Fall Steps to Take for New & Returning Campers

For parents of campers, or those who are considering sending their children to camp next summer, the Fall is an important time to position your children for summer camp success next year. While summer may still be many months away, it is a prime season for enrollment and re-enrollment for camps, and so now is the time to start grappling with these important questions to ensure you are on the ball when planning your child’s next summer.

Returning Campers

For returning campers, the first and most vital step is to talk with your child about their previous summer. When working with Everything Summer clients, we always schedule debrief conversations this time of year to get a sense of how the previous summer went – and with permission, provide critical feedback to the camps.

Now that your child has had some time to reflect on the experience, make the effort to sit down with them and determine the right course of action for the following summer. First and foremost, try to understand if they want to go back. Ask them about any challenges they had or anything they wished was different about camp.

If your child expresses trepidation about returning to camp, or even if they want to go back but had some issues that impacted their experience, you will want to connect with the camp’s director. Listen with an open mind, and get their feedback on your camper’s experience and how camp can support your child; or if camp can accommodate any changes that might improve their experience.

After having this conversation, evaluate if you think returning to that camp will work for your child, or if it’s time to consider a switch. Remember, the values of summer camp accumulate exponentially when a child returns to the same camp year after year. That said, if you ultimately feel that being in another camp environment will be most beneficial to your child, we recommend making that switch earlier rather than later to give your child a chance to grow in subsequent summers.

Evaluating New Camps

If your child has not been to camp before and you think you’ll be sending them next summer, or if you’ve decided to transition them to another sleep away camp, there are a few key steps to take to help structure your decision.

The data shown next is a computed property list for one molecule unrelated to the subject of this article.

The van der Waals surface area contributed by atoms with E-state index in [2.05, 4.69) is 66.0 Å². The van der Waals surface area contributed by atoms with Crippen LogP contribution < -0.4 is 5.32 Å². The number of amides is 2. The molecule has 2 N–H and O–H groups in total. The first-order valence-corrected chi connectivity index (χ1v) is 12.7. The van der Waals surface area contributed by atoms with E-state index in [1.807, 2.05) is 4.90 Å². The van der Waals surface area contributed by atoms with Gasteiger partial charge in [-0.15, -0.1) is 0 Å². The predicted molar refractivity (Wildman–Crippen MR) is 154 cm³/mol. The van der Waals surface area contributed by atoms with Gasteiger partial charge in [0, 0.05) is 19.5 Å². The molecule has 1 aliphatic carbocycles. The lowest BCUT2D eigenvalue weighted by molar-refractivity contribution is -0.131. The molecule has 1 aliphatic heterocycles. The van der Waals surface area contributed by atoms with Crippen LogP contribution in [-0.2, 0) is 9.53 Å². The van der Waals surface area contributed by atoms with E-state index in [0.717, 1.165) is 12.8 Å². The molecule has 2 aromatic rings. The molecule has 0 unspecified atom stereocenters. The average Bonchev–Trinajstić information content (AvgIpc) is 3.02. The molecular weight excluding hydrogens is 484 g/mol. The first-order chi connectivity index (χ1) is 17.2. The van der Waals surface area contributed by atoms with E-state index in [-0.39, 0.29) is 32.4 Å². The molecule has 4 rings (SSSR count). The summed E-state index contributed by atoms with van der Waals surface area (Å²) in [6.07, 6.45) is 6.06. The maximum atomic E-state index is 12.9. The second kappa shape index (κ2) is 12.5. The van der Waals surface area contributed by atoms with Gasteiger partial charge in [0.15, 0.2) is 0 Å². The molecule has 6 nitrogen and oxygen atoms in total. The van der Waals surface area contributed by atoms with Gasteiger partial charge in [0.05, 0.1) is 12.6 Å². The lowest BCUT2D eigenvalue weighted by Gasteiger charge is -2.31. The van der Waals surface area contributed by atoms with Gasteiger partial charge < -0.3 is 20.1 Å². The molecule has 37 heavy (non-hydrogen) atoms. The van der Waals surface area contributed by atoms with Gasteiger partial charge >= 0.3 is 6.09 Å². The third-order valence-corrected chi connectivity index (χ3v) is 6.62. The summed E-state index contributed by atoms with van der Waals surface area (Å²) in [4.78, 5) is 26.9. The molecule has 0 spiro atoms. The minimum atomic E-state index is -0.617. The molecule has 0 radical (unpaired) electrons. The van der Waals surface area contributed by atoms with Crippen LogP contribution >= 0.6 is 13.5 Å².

Upfront, you’ll want to think logistically about what kinds of camps will be best for your child. Get a sense of how long you want them to be at camp – are you considering half-season or full-season camps, and do you anticipate that they might attend longer (or shorter) sessions as they grow older?

You’ll also want to determine whether you’ll be considering single-sex, co-ed, or brother-sister camps (or a combination of the above), and what size camp you think your child will ultimately be able to thrive in. Get a sense of the program structure – do kids pick their activities, or are activities assigned – and if you have a younger camper, try to grasp how their experience will change or evolve over time.

Once you’ve given some thought to these parameters, you can begin narrowing down your list of camps. Talk to families you know who have experience at camps that may work, and try to get a sense of their culture. Reach out to directors to speak with them – and if your child is switching camps, be sure to be candid about the challenges they faced previously and gauge how you think a given camp’s director will be able to support them. When working with Everything Summer families, we have extensive profiling conversations with camp directors to evaluate their ability to support a particular camper’s needs and personality.

The Fall is a major season for camp enrollment. If you’ll be re-enrolling your child, sending them to camp for the first time, or transitioning them to a new camp environment it’s important to take the right steps now so you’re able to secure a spot in a right-fit environment moving forward. At Everything Summer, we work proactively with families to help identify right-fit summer camp experiences; if you are in need of summer guidance, please reach out to see if we can be of assistance.